Power relations were a theme of several studies where failure to acknowledge official and unofficial power structures in the home, on the job, or in a community may have resulted in incomplete or inadequate intervention. Power structures included gender relations and disruption in such relations brought about by economic and demographic changes (Halvorson 2003) and cultural, economic, institutional, and psychosocial factors. For example, qualitative interviews with agricultural growers and extension agents participating in a particular study revealed the belief that the danger of agricultural pesticides and the incidence of pesticide-related poisoning had been greatly exaggerated by the general public, the media, and the government (Rao et al. 2004). The authors note that it was these people who were in positions of power to promote safe practices and enforce standards. These studies and their authors identified the importance of future interventions that consider the power structure that may exist in the relationship between those who are exposed and those who have the ability to mitigate such exposures.
The identification of a broader context of risk perception was prominent among the 91 studies. To borrow from one study, lay concepts of health and illness generally included theories that “describe how the characteristics of particular areas combine with wider macro-structural factors to damage health via complex pathways including material, lifestyle and stress-related factors” (Popay et al. 2003). Such material, lifestyle, and sociopolitical factors were identified in many of the studies.
A focus group study of women in New York City that identified a huge variety of environmental health concerns among participants concluded: “Few programs address, much less reduce, the powerful social, political, and economic forces that push urban residents into ill health” (Green et al. 2002). This illustrates the findings of many studies that context-specific social, cultural, and economic circumstances shape perceptions of environment and health, and the relationship between the two (i.e., environmental health). This finding has been corroborated by more than a dozen studies that compared perceptions and responses of participants by differences in socioeconomic status, for example, by conducting focus groups and interviews with residents from the same city or neighborhood but from demographically distinct areas within the city or neighborhood (Bickerstaff and Walker 2001; Bolam et al. 2006; Bush et al. 2001; Day 2006, 2008; Israel et al. 2006; James and Eyles 1999; Kamphuis et al. 2007; Popay et al. 2003; Songsore and McGranahan 1998; Stevens et al. 2004; Timmermans 2007; Wakefield et al. 2001; Yen et al. 2007). Additionally, day-to-day experience of environmental hazards, or health conditions, was reported to influence perception of environmental health. Several studies reported that participants rely heavily on personal, tangible, experience of pollution over scientific evidence regarding the extent of exposures and health problems (Bickerstaff and Walker 2001; Day 2006; Olsen et al. 2001; Stevens et al. 2004; Wakefield et al. 2001).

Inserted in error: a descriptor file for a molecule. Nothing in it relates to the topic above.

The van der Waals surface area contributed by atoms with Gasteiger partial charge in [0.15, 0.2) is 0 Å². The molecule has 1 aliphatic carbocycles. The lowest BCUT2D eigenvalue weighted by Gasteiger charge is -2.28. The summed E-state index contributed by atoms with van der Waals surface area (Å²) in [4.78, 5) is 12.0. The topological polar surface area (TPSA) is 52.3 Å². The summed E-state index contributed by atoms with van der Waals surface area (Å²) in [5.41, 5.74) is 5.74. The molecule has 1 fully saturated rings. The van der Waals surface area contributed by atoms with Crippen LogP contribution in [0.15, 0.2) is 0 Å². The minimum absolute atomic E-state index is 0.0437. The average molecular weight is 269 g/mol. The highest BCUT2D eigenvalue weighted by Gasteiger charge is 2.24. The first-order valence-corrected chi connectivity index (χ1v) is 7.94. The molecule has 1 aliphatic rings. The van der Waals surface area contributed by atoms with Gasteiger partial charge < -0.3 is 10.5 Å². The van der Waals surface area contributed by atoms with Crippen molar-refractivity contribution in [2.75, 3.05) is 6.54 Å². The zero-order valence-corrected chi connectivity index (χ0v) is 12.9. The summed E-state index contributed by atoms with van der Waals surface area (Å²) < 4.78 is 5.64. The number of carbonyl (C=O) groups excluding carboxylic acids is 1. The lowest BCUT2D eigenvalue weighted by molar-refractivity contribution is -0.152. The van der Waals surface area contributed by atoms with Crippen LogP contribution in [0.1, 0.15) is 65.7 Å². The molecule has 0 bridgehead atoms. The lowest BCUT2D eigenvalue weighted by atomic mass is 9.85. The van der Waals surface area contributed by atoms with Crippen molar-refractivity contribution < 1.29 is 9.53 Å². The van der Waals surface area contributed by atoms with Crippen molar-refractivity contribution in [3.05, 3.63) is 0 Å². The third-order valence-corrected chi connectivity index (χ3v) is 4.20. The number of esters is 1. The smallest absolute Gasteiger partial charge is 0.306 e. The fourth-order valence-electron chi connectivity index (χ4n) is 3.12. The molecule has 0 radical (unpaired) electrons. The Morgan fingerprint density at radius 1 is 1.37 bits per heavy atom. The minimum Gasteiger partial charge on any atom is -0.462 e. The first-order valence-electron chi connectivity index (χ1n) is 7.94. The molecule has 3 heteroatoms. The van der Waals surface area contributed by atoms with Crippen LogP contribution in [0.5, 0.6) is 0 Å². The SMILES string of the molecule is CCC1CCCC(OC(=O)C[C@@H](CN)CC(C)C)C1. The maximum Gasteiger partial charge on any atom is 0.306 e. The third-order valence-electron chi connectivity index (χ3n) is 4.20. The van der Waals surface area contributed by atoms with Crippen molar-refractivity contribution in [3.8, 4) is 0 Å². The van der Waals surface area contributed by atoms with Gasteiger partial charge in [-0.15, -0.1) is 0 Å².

The authors of several studies concluded that perceived ability to affect social and environmental change in one’s life affects how people perceive their environment and health (Bickerstaff and Walker 2001; Brown et al. 2004, 2006; Halvorson 2003; Harnish et al. 2006; Potts 2004). In his study of Gulf War illness, Shriver (2001) described senior officials in the Veterans Administration who reportedly controlled compensation claims and medical doctors working for the Veterans Administration as “social control agents.” According to Shriver’s analysis, they shaped public understanding of environmental illness and its diagnosis and treatment. Three studies identified the ability of lay activists to target and influence “control agents” (i.e., institutional, scientific, and social power structures) as a reason why the medical and scientific communities are now beginning to pay attention to possible environmental contributors to diseases. Potts (2004) compared the breast cancer and environment movements in the United States and in the United Kingdom and observed that in contrast with the United States, in the United Kingdom “women do not feel able to do anything about perceived hazards . . . translation of cynicism into action depends on knowledge and empowerment, which the United Kingdom movement has yet to mobilize.” Potts’s findings that activists in the United States have become empowered have been corroborated by another study of the breast cancer and environment movement that specifically identifies power sharing between scientists and lay people as a key component of calling attention to the possible environmental causation of breast cancer (Brown et al. 2006); as one activist interviewed said, “Power isn’t only knowledge. . . . It is bringing new ideas . . . to the table that scientists may not think about.”
For this analysis, several limitations should be noted. The articles discovered by search engines in the literature analysis do not represent the entire realm of qualitative environmental health research, as defined, published in peer-review journals. At least one specific article brought to the author’s attention would have met criteria but was not picked up in the search (Marko et al. 2004). Search engines are limited in their ability to identify and categorize such studies because of indexing practices of electronic databases. In particular, the titles and abstracts used to index qualitative studies often do not include summarized research methods (Evans 2002).